Back to school for the new normal

Schools return but Covid-19 challenge remains

Back to school for the new normal

It's back to school this week but the challenges posed by the Covid-19 pandemic remain

As thousands of children return to schools this week the message from teachers, special needs assistants, secretaries and other school staff all over Donegal is clear - all workers must return to Covid-secure workplaces, and nothing less will be acceptable.

Both the Irish National Teachers organisation (INTO) and Fórsa, the largest trade union voice representing most of the other education sectors, have warned that they will not allow members or the pupils to be put in jeopardy.

Throughout the past few months school principals and staff have been working to protect the safety of all concerned but even with additional resources, many have felt class sizes will still pose a major obstacle in the days and weeks ahead.

A spokeswoman for the INTO said yesterday, (Wednesday), their priority was to get the schools open safely so they could stay open with staff and pupils safe as well.

She acknowledged overcrowding remained a problem and it was something they had raised in consultations with the Department of Education.

“There is an issue with overcrowding in schools in Donegal and we have asked for it to be addressed. Saying that, over the summer schools have gone above and beyond and principals have been working flat out to try to get ready for reopening.

“They have been doing what they can with the limited space and resources that they have available,” she said.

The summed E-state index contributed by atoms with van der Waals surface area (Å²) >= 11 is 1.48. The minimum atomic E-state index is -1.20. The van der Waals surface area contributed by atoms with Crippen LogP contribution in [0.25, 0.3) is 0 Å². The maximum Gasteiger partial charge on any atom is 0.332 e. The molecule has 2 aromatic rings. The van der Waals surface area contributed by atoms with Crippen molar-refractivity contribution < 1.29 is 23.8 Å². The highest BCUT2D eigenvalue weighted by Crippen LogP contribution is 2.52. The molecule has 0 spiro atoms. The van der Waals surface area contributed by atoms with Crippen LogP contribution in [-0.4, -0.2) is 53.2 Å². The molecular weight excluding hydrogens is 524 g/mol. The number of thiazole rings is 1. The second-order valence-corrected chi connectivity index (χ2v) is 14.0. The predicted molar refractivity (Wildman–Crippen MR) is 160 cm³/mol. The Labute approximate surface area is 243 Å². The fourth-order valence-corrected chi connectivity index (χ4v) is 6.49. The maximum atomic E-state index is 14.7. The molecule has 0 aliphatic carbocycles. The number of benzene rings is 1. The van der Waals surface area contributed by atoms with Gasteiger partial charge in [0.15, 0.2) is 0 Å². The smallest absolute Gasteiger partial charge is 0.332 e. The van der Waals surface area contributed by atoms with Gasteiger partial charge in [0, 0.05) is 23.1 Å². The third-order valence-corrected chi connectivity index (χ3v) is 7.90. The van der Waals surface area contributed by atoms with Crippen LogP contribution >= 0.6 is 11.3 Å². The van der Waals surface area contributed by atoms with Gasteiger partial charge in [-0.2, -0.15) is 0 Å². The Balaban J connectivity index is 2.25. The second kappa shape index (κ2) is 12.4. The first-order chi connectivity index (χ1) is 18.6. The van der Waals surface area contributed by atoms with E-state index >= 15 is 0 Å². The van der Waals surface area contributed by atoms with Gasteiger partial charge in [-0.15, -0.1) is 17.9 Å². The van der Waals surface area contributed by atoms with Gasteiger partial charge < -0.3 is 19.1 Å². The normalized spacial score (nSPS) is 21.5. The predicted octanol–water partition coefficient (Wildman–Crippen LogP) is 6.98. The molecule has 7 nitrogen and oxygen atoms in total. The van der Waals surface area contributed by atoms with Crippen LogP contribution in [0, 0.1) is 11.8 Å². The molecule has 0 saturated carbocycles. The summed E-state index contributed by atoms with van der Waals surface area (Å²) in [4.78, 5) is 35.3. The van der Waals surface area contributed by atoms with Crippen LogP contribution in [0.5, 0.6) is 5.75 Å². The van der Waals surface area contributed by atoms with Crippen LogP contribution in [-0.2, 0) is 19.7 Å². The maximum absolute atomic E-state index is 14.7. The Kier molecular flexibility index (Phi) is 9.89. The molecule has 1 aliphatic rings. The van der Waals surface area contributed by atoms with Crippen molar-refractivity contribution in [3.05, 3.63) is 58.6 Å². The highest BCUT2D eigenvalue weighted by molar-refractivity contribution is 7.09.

The INTO spokeswoman added pressure would be maintained and the INTO would be seeking a review of the guidance and measures that had been put in place preferably before the end of September in case additional funding was needed in the Budget.

She also said that they were pleased at the increase of substitute teachers through the supply channels in Donegal. This panel would enable gaps to be filled if a teacher was ill or out for any reason.

The spokeswoman also said if there were any outbreaks of Covid-19 the HSE would be contacted.

"We would ask that the HSE give very clear guidance to schools on what happens if there is an outbreak. We're not public health experts and it shouldn't be up to schools to make that decision," she said.

She added now it was a case of "wait and see" over the coming days and weeks to see how the new Covid-19 arrangements worked out.

"We have the largest class sizes in Europe and that doesn't make things easy. We've been calling for these to be reduced for a number of years.

“We will see how much of a challenge that poses now. It's a case of wait and see. It's an anxious time for principals, teachers, other staff and parents," she said.

Special needs
Meanwhile Fórsa has sought an urgent engagement with the education department over concerns that special needs assistants (SNAs) and school secretaries with underlying health conditions could be at unnecessary high risk once schools start to reopen this week.

The union is concerned that standard occupational health advice, and new guidance issued by the Department of Public Expenditure and Reform (DPER), give insufficient protections against Covid-19 to classroom-based staff with underlying health problems including lung and respiratory conditions, heart disease, and some cancers.

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